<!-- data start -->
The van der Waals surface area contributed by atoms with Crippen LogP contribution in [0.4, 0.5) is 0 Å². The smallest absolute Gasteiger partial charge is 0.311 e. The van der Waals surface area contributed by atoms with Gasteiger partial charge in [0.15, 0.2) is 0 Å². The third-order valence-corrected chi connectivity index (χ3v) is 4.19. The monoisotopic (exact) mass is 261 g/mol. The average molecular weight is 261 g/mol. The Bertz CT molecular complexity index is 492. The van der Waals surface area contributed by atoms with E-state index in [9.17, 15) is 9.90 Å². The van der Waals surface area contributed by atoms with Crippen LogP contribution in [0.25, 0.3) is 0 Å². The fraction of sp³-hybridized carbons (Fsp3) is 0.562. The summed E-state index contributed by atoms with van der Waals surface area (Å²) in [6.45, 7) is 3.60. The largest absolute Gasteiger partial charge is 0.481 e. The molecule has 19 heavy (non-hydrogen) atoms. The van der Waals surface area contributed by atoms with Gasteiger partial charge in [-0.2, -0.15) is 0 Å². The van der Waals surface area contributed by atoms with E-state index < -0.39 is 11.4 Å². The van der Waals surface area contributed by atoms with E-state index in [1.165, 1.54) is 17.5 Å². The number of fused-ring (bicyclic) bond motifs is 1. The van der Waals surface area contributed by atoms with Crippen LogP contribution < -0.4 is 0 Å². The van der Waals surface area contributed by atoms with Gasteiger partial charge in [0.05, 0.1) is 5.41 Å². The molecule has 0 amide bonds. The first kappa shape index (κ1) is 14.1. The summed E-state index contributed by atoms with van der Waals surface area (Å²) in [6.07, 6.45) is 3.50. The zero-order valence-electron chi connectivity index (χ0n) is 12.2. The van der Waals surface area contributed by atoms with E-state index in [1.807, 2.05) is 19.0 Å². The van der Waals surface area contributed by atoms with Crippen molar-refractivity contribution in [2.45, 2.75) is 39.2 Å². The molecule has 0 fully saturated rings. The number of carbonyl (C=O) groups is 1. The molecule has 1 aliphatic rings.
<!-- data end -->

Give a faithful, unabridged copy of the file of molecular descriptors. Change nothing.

The van der Waals surface area contributed by atoms with Crippen LogP contribution in [0.4, 0.5) is 0 Å². The smallest absolute Gasteiger partial charge is 0.311 e. The van der Waals surface area contributed by atoms with Gasteiger partial charge in [0.15, 0.2) is 0 Å². The third-order valence-corrected chi connectivity index (χ3v) is 4.19. The monoisotopic (exact) mass is 261 g/mol. The average molecular weight is 261 g/mol. The Bertz CT molecular complexity index is 492. The van der Waals surface area contributed by atoms with E-state index in [9.17, 15) is 9.90 Å². The van der Waals surface area contributed by atoms with Crippen LogP contribution in [0.25, 0.3) is 0 Å². The fraction of sp³-hybridized carbons (Fsp3) is 0.562. The summed E-state index contributed by atoms with van der Waals surface area (Å²) in [6.45, 7) is 3.60. The largest absolute Gasteiger partial charge is 0.481 e. The molecule has 19 heavy (non-hydrogen) atoms. The van der Waals surface area contributed by atoms with Gasteiger partial charge in [-0.2, -0.15) is 0 Å². The van der Waals surface area contributed by atoms with E-state index < -0.39 is 11.4 Å². The van der Waals surface area contributed by atoms with E-state index in [1.165, 1.54) is 17.5 Å². The number of fused-ring (bicyclic) bond motifs is 1. The van der Waals surface area contributed by atoms with Crippen LogP contribution < -0.4 is 0 Å². The van der Waals surface area contributed by atoms with Gasteiger partial charge in [0.05, 0.1) is 5.41 Å². The molecule has 0 amide bonds. The first kappa shape index (κ1) is 14.1. The summed E-state index contributed by atoms with van der Waals surface area (Å²) in [6.07, 6.45) is 3.50. The zero-order valence-electron chi connectivity index (χ0n) is 12.2. The van der Waals surface area contributed by atoms with E-state index in [1.807, 2.05) is 19.0 Å². The van der Waals surface area contributed by atoms with Crippen molar-refractivity contribution in [2.45, 2.75) is 39.2 Å². The molecule has 0 fully saturated rings. The number of carbonyl (C=O) groups is 1. The molecule has 1 aliphatic rings.